Transportation [Life in GZ, Ed. 16]

Ruikang Road in Guangzhou

It’s nice being able to come up with one overarching theme for the scattered, seemingly unrelated notes on events I come across in my life in Guangzhou. Of course, this means that some will be left out—but inevitably for another edition.


1 — Airport Didi
In the more than half a year away from home and all the times I’ve traveled in and out of China, I’ve never had to take taxis or the metro to get to and from the airport. It tends to go something like this:

  • Anywhere from months to literally two nights ahead of time, I decide that I want/need to escape Guangzhou.
  • I tell my mom. Note: My parents are likely the chillest Chinese parents ever; hence, “to ask” or “to suggest” is more like “to declare.”
  • As a “gold member,” she immediately goes on Expedia to look for flights.
  • Within hours, I receive a confirmation that my wish to escape has been fulfilled.
  • Some time later, my aunt messages me, asking about my flight details. Note the lack of a step in my personally telling anyone else, and yet my aunt inevitably will find out from my parents.
  • The day of said flight, my cousin comes to pick me up to drive me to the airport. It’s assumed that when I return, he will be there.

So when my high school friend and boyfriend came, I had the least idea of how to deal with the transportation. When Mehdi left was the first time I took a taxi to and from the airport, and on the way back, I had a chance to chat with my male driver (have yet to see a female driver).

“We actually just passed by my apartment. It’s about 700 yuan a month,” he told me.

The realization of how bizarre (and potentially dangerous) it could’ve seemed to conveniently drive past his house aside, he shocked me with that 700, excluding utilities.

700 yuan is about $108 USD. Compare that to mine at literally $700 USD, and you can’t help but wonder at how much different his apartment could possibly be. #CHINA

2 — Ruikang Road
I recently attended a talk on how to write short stories on the south campus of Sun Yat-sen University.

Talk at Sun Yat-sen University

Having arrived over an hour early, I was hoping to chill inside a library and read in the meantime. It was pouring outside, but I didn’t let that stop me from walking in my black high-heel suede boots throughout the campus. Despite my soaking wet shoes, I felt such a strong nostalgia for college life. Even though BU doesn’t have a traditional campus like SYSU, I started imagining my life as a student again. I glanced at every student who walked by me, trying to imagine what they studied, whether they were locals or foreigners, whether they were younger than me or older. I saw boys wearing flip flops and shorts, which made me think they must wear flip flops every time it rains to avoid ruining their other shoes or having to buy rain boots.

After having some trouble finding the library with the map on my phone, I finally made my way inside, only to see that I needed a student ID to get in. When I was told no guests were allowed, I walked back down the steps of the library, feeling utterly defeated for having walked so far in the rain, only to be denied even entry. I then realized that I had never visited the library during the four months I was at Fudan University in Shanghai—because I would always get up early before classes to go study in random classrooms, along with other Chinese students until professors walked in to start class.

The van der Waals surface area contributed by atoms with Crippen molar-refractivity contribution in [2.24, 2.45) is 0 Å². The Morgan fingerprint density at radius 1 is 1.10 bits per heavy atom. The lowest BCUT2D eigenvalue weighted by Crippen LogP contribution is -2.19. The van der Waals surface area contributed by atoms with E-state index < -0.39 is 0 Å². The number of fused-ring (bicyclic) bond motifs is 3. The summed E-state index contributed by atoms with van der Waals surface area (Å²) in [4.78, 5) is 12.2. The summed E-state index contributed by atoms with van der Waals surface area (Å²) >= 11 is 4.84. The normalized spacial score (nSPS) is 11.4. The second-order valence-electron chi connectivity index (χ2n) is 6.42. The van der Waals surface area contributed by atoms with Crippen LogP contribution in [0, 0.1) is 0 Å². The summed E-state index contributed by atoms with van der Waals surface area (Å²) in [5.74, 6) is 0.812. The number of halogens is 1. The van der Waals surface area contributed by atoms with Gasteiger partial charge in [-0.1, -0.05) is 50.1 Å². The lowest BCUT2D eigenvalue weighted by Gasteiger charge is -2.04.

So while I briefly considered finding a suitable classroom before this talk, I decided to just leave campus and explore what was around. I hadn’t realized that part of the reason that I felt a happy nostalgia while on campus was because of the marked silence. As soon as I walked out of the campus gates, honking cars and trucks, angry drivers, slow pedestrians all bombarded my senses. I walked down what I later found out was Ruikang Road. My advice for everyone: AVOID.

I don’t know why I walked in as deep as I did, because even though I just wanted to find a place to sit down, I could’ve just settled for a convenience store (which I ended up doing), but I just kept walking past shop after shop of people selling fabric and other materials for making clothes. Those and the stands selling God-knows-how-old-diarreah-inducing hot dogs that permeated my sense of smell, while the tons of motorcycles and trucks carrying parcels whizzed past me, seriously testing both my patience and reflexes.

It was a game of how well you could avoid puddles and cracks, while avoiding being hit by a vehicle.

3 — How to Drag
On the bus back from a night of Drag Bingo (host of the game dressed up as drag, not us), I saw on the TV screen (usually two per bus) something incredibly strange and coincidental. Two young Chinese men—one in a wig and wearing a pink strapless dress, the other in a black and gold sweater over a white dress shirt—taught viewers how to dress in drag, complete with curling your wig and putting on make-up.

It surprised me, because I think foreigners have this impression that drag just isn’t accepted among locals in a country like China. Late at night seated in the back of this quiet bus, I noticed other riders watching with curiosity. Although I know there’s an incredibly popular transgender talk show host in China, a show such as this one played on the GZTV channel is still something I can’t imagine being played on public buses in the U.S.


⇒ Wet Markets & Phone Shops
Renter, Love & Care
Camera, Coffee, Clarity
The Catch-Up
⇒ Holidaze
⇒ Passing By
⇒ The Familiar
⇒ Misfortune, Pt. 1
⇒ Misfortune, Pt. 2
⇒ Social Life
⇒ The Chinese